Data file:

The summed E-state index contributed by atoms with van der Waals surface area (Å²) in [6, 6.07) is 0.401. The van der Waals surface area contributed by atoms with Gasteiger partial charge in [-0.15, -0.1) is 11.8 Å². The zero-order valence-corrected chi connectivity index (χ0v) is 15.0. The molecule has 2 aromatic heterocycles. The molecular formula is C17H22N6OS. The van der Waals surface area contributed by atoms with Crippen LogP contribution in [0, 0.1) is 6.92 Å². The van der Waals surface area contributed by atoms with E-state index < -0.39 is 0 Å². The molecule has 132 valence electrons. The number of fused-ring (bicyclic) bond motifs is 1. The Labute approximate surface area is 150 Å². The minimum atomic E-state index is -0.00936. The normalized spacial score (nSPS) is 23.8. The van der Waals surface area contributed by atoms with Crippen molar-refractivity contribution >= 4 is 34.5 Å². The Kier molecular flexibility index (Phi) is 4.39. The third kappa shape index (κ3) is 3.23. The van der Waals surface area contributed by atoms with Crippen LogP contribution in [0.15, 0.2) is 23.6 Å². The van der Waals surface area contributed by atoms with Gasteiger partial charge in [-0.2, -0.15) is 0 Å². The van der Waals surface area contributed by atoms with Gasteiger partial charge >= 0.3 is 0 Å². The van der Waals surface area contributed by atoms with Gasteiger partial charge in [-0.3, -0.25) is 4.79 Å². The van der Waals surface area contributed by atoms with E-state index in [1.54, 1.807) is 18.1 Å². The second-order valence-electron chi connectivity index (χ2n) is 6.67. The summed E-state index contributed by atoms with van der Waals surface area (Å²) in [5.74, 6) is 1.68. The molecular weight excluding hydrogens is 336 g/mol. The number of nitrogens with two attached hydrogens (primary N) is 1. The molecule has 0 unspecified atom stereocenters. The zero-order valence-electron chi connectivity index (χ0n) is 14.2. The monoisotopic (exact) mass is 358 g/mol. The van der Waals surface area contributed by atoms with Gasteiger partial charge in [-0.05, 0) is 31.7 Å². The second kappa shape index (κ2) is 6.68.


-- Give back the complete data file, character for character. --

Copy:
The summed E-state index contributed by atoms with van der Waals surface area (Å²) in [6, 6.07) is 0.401. The van der Waals surface area contributed by atoms with Gasteiger partial charge in [-0.15, -0.1) is 11.8 Å². The zero-order valence-corrected chi connectivity index (χ0v) is 15.0. The molecule has 2 aromatic heterocycles. The molecular formula is C17H22N6OS. The van der Waals surface area contributed by atoms with Crippen LogP contribution in [0, 0.1) is 6.92 Å². The van der Waals surface area contributed by atoms with E-state index < -0.39 is 0 Å². The molecule has 132 valence electrons. The number of fused-ring (bicyclic) bond motifs is 1. The Labute approximate surface area is 150 Å². The minimum atomic E-state index is -0.00936. The normalized spacial score (nSPS) is 23.8. The van der Waals surface area contributed by atoms with Crippen molar-refractivity contribution >= 4 is 34.5 Å². The Kier molecular flexibility index (Phi) is 4.39. The third kappa shape index (κ3) is 3.23. The van der Waals surface area contributed by atoms with Crippen LogP contribution in [0.15, 0.2) is 23.6 Å². The van der Waals surface area contributed by atoms with Gasteiger partial charge in [-0.2, -0.15) is 0 Å². The van der Waals surface area contributed by atoms with Gasteiger partial charge >= 0.3 is 0 Å². The van der Waals surface area contributed by atoms with Gasteiger partial charge in [-0.3, -0.25) is 4.79 Å². The van der Waals surface area contributed by atoms with E-state index in [1.54, 1.807) is 18.1 Å². The second-order valence-electron chi connectivity index (χ2n) is 6.67. The summed E-state index contributed by atoms with van der Waals surface area (Å²) in [5.74, 6) is 1.68. The molecular weight excluding hydrogens is 336 g/mol. The number of nitrogens with two attached hydrogens (primary N) is 1. The molecule has 0 unspecified atom stereocenters. The zero-order valence-electron chi connectivity index (χ0n) is 14.2. The monoisotopic (exact) mass is 358 g/mol. The van der Waals surface area contributed by atoms with Gasteiger partial charge in [-0.05, 0) is 31.7 Å². The second kappa shape index (κ2) is 6.68.